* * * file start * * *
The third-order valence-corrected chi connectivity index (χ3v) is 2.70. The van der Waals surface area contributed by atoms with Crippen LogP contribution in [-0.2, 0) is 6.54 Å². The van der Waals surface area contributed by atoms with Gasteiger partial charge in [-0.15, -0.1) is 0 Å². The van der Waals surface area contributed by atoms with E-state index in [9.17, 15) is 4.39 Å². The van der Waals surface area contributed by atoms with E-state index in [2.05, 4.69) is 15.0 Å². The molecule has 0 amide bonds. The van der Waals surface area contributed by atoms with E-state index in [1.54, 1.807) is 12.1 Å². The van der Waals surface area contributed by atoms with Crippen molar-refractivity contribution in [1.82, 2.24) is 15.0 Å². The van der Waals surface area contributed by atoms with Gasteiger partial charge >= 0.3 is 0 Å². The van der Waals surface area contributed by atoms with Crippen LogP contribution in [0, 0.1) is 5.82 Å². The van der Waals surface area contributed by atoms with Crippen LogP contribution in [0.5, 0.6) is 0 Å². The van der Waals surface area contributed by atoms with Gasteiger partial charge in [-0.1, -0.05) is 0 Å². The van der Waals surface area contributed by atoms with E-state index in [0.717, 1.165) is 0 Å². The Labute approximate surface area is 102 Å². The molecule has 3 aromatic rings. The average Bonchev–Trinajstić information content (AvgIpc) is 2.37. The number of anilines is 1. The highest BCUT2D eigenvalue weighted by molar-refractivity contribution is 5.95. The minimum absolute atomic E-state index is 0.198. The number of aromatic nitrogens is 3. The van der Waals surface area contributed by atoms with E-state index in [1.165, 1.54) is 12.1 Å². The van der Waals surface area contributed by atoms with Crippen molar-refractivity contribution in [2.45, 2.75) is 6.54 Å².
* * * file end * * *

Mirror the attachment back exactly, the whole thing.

The third-order valence-corrected chi connectivity index (χ3v) is 2.70. The van der Waals surface area contributed by atoms with Crippen LogP contribution in [-0.2, 0) is 6.54 Å². The van der Waals surface area contributed by atoms with Gasteiger partial charge in [-0.15, -0.1) is 0 Å². The van der Waals surface area contributed by atoms with E-state index in [9.17, 15) is 4.39 Å². The van der Waals surface area contributed by atoms with E-state index in [2.05, 4.69) is 15.0 Å². The molecule has 0 amide bonds. The van der Waals surface area contributed by atoms with E-state index in [1.54, 1.807) is 12.1 Å². The van der Waals surface area contributed by atoms with Crippen molar-refractivity contribution in [1.82, 2.24) is 15.0 Å². The van der Waals surface area contributed by atoms with Gasteiger partial charge >= 0.3 is 0 Å². The van der Waals surface area contributed by atoms with Crippen LogP contribution in [0, 0.1) is 5.82 Å². The van der Waals surface area contributed by atoms with Crippen LogP contribution in [0.5, 0.6) is 0 Å². The van der Waals surface area contributed by atoms with Gasteiger partial charge in [-0.1, -0.05) is 0 Å². The van der Waals surface area contributed by atoms with E-state index in [0.717, 1.165) is 0 Å². The Labute approximate surface area is 102 Å². The molecule has 3 aromatic rings. The average Bonchev–Trinajstić information content (AvgIpc) is 2.37. The number of anilines is 1. The highest BCUT2D eigenvalue weighted by molar-refractivity contribution is 5.95. The minimum absolute atomic E-state index is 0.198. The number of aromatic nitrogens is 3. The van der Waals surface area contributed by atoms with E-state index in [1.165, 1.54) is 12.1 Å². The van der Waals surface area contributed by atoms with Crippen molar-refractivity contribution in [2.45, 2.75) is 6.54 Å².